Councillor argues Sudbury bypass and Chilton Woods should go hand in hand
A Sudbury town councillor has suggested building the proposed town bypass alongside the planned Chilton Woods development would be the most logical way to tackle local traffic problems.
The outline application for Chilton Woods, which includes plans for over 1,100 new homes and large-scale business development, was approved by Babergh District Council last week, while debate has ignited in recent weeks over a potential relief road for the town.
Although no route has been set for such a bypass, which supporters believe would alleviate long-standing congestion issues and benefit the town’s economy and character, opponents say other options have not been considered and voiced concerns that the road might be built through the local historic water meadows.
Steve Hall, the new town councillor for Sudbury’s South Ward, suggested the alternative option, if the bypass project did go forward, is that these two major developments for the town should go hand in hand.
“With the new Chilton Woods development north of town creating new business units and housing, which will add further strain on the Northern Road and Springlands Way, doesn’t it make sense to build the relief road along the boundary of this new development?,” he said.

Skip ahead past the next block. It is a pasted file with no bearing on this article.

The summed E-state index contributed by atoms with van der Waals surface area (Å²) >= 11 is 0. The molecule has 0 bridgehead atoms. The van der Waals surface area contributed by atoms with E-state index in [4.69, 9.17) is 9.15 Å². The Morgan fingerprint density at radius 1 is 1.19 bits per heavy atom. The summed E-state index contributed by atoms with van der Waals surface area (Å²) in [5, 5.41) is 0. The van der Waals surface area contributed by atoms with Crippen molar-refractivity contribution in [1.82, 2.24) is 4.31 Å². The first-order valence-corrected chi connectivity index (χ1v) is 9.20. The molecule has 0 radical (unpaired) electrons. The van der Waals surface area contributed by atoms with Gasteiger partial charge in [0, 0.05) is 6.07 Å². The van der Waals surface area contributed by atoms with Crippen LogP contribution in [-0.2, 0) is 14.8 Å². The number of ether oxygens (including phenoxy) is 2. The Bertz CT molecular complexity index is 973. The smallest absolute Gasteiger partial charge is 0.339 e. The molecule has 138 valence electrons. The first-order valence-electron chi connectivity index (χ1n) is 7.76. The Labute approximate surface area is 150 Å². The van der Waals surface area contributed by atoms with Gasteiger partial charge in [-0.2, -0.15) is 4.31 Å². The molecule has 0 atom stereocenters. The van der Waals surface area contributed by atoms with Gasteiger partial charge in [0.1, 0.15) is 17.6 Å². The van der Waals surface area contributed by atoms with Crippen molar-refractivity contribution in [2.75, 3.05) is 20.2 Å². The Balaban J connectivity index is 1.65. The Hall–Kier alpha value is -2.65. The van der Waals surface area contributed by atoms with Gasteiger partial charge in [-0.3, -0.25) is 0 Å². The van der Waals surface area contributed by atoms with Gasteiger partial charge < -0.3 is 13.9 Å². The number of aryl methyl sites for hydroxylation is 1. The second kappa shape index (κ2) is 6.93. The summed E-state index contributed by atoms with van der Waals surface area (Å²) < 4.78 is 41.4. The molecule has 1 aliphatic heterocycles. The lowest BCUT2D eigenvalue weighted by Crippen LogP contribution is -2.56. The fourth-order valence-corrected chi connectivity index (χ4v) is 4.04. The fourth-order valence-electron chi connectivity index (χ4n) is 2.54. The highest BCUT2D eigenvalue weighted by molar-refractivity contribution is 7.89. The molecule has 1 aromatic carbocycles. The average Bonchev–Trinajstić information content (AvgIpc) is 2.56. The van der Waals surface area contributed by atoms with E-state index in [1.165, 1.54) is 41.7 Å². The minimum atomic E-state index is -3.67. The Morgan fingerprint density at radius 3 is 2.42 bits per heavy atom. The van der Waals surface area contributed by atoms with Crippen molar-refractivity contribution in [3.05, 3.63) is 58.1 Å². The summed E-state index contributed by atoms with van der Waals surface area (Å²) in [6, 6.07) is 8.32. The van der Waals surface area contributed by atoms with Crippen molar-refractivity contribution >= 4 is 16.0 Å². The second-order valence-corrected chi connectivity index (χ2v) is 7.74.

“Supportive of the new Chilton Woods development, it’s important to highlight that our existing infrastructure will take a hit from traffic movements to and from this area of the town.
“Therefore, to me, it would make sense to build a relief road to incorporate the town’s future plans, not just singling out a neighbouring district’s plan for growth in Braintree, and to maximise the business opportunity also towards existing towns along the A12 corridor.”
Cllr Hall argued that by improving links from the A12 at Colchester to Sudbury, this would shift the bulk of the traffic north of the town, and away from Cross Street and Ballingdon Street — both Sudbury roads which have been particularly affected over the years by HGV congestion and pollution.
He added that there had been a positive response to this suggested route for the bypass on social media.
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